Mastering a skill is like building any other muscle. One strength training session at the gym is not going to give you rock hard abs for life. (I know, I wish it worked that way too.)
You need to apply consistent effort and allow those muscles to build over time. The brain is no different — forming new pathways in the brain requires effort. If we want to deepen our learning, we need to consider something called “neuroplasticity” or the muscle building part of our brains.
The more effort and time we spend on something, we become stronger at it, the less effort, it fades away. New pathways are formed through practice and effort.
So, while it would be nice if we could see instant results, the reality is we need to put in the sweat equity. That’s how it works.
That said, how can we approach learning in a way that will produce better results?
Here are a few strategies we should focus on from Brown, Roediger, and McDaniel:
Spaced. Spaced is the opposite of cramming. When we take in new information in increments, spaced out over time, it's steadily reinforced and we're more likely to remember it in the long term. A few things you can do to create “spaced” learning in your classroom:
- Break up the learning. Are you trying to fit everything into a 9-hour day? If so, you may be doing more harm than good. At the very least you are throwing your resourced money down the drain. It isn’t serving your participants. What if you were to break up the learning into 3, 3-hour sessions over the course of 3 or 4 weeks? Again, promoting that steady reinforcement over time.
- Start the learning process BEFORE the event. Consider sending out primers in advance. Share an article or two on the topic, ask your participants a few reflective questions to get them thinking about what they will be learning. We know it is important to warm up our muscles before using them at the gym, help your participants do the same for their brains. Provide “space” before the event for participants to “stretch.”
Reflection. Reflection is defined as “serious thought or consideration”. Once you've taken in and/or applied new information or new skills, it is important to reflect on the meaning and look for connections between what you learned and what you were able to do or solve with it.
Francesca Gino, a researcher at Harvard, did an interesting study a few years back titled “The Power of Reflection.” Through this study Gino and her team found those who took time to reflect on their performance/behavior outperformed those who did not by 20 to 25 percent. Reflection is a powerful learning and performance tool!
Distillation. Taking away what matters most. For the great majority of us, we can’t possibly remember every single word we read in a book. Distilling involves focusing your learning efforts on the concepts you've decided are most important for you.
As a trainer, allow participants to think about, discuss, and write down the concepts and ideas that matter most to them.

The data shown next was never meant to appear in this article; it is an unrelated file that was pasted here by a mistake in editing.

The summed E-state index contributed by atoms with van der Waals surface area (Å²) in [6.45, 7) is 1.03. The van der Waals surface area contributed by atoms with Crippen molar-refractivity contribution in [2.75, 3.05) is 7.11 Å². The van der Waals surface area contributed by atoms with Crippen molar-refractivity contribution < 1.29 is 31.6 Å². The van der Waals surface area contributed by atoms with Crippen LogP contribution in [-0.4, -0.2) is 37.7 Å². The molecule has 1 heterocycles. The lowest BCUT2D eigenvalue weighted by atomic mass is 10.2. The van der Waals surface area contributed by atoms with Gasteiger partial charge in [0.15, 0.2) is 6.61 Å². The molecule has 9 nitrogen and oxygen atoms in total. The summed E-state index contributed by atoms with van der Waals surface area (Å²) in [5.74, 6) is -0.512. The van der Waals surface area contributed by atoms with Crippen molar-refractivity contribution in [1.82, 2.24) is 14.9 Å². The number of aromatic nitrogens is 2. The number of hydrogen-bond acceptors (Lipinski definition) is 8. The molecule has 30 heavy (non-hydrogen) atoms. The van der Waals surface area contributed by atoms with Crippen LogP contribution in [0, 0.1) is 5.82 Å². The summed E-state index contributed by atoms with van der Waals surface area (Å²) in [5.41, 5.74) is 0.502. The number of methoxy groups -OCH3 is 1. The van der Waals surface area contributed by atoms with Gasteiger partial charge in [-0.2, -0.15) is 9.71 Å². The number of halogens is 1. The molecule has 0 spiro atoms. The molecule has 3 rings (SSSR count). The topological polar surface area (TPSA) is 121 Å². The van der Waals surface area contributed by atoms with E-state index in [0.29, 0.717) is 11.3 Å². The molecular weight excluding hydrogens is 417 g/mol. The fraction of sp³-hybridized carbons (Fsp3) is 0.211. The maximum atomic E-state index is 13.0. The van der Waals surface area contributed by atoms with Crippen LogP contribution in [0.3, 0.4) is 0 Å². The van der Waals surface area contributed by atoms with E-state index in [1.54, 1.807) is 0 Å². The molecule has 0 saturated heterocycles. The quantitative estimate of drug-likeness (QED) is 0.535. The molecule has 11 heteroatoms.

To do this, you may need to provide more instruction than simply “take some notes”. Ask questions like “Of these 5 data points, which one leaps off the page for you? Why that one?” Or, which of the 3 strategies discussed today resonates with you the most? Why? How can you leverage that strategy more when you leave here?
The more strongly something resonates personally with participants, the more likely it is to stick long-term.
In the end, the effectiveness of your learning strategies can make or break the effectiveness of your training initiatives.
If you want to grow as a team or organization, the actual strategies used during the learning process are critical.
Here are some action items you and your team can apply to keep the conversations going long after the workshop has ended:
1. Create a post-training plan. Be deliberate. Incorporate processes intended to reinforce behavior and create new structures around the material that become "action triggers." This could include something as simple as creating a list of daily questions for yourself accompanied by a goal, why the goal is important, and how you can focus on effort rather than the outcome itself. Post this where you can see it.
2. Find the right resources. Find an accountability buddy to talk about what you're learning and who can offer support when you run into challenges. Encourage leaders to be available to their teams as a resource and coach post-training.
3. "Study" appropriately. Implement practices such as spacing and distillation and provide options for your team. Commit to reflection - what went well? What could you do better next time?
Not all learning is created equal. The methods you apply will make all the difference in whether you, your team, and your organization are able to shift behavior, understand new material at a deep level, and achieve mastery.